Despite receiving the all-clear to return to their homes, people living in the area around a train derailment and subsequent hazardous chemical spill in East Palestine, Ohio, say they remain concerned about health risks, and some Canadians living on the northern shore of Lake Erie have also expressed worry.
It’s been more than a week since a train carrying hazardous materials derailed in northeastern Ohio, near the Pennsylvania border and across Lake Erie from southern Ontario.
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Approximately 50 Norfolk Southern Railroad freight train cars, some carrying toxic vinyl chloride and other hazardous chemicals, went off the tracks in Columbiana County on the evening of Feb. 3.
Residents in and around East Palestine, a small town of about 5,000, were ordered to evacuate. At first, authorities were worried there could be explosions at the site, but eventually they were able to remove the contents of five tanker cars full of vinyl chloride, an extremely combustible substance that is used in plastic production.
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Draining the chemicals into a trench last week, crews then ignited a controlled burn to get rid of it, creating a thick black cloud of smoke that was visible from above.
At a press conference on Tuesday afternoon, Ohio Gov. Mike DeWine provided updates on the situation. He was flanked by members from the Ohio Environmental Protection Agency (EPA), the Ohio Department of Natural Resources, the Ohio Department of Health and other state departments.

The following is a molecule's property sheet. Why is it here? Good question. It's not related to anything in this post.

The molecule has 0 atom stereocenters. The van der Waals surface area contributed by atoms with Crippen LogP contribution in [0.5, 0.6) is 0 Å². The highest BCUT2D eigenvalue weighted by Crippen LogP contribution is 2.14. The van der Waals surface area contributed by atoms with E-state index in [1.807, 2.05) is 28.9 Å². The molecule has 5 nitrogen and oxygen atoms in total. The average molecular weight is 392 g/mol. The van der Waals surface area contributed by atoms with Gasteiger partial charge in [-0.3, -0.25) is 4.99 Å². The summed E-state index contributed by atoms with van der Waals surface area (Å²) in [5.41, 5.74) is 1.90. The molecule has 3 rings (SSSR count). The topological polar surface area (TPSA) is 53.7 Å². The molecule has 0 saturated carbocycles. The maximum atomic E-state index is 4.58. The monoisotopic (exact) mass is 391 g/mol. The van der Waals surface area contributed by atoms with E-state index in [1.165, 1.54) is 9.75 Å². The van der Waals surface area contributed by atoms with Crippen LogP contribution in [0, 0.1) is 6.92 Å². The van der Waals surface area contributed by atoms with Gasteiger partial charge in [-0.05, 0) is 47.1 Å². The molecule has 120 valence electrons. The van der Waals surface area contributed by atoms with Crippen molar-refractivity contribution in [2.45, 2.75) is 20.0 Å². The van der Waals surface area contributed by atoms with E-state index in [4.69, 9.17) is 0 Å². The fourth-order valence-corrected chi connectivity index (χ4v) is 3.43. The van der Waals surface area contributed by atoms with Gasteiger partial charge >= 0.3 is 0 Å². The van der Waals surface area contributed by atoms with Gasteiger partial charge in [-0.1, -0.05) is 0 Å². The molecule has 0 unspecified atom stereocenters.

The governor insisted that after the cleanup by multiple agencies, the air and environment near the derailment was clean, and that’s why people were allowed back to their homes. He claimed to receive a call from President Biden and that he was willing and ready to provide anything needed in East Palestine.
“This train was not considered a high-hazardous material train,” he said. “If true, this is absurd, and Congress needs to take a look at how these things are handled.”
“We’re not leaving East Palestine until everything is done.”
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Mary Mertz, the Ohio Director of Natural Resources, said that beyond initial reports of 3,500 dead fish in area, there haven’t been many more non-anecdotal accounts of dead wildlife.
“The good news is none of these species are threatened or endangered,” she said. “There doesn’t appear to be any increase in fish killed since the first day of the derailment. We will continue to monitor. We don’t have any evidence of non-aquatic species suffering from the derailment.”
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Speaking on potential ground water contamination in the area, Tiffani Kavalec, chief of the Division of Surface Water with the Ohio EPA, told reporters that a nearby river to the crash site, Sulphur Run, “remains contaminated but we are confident it is contained.”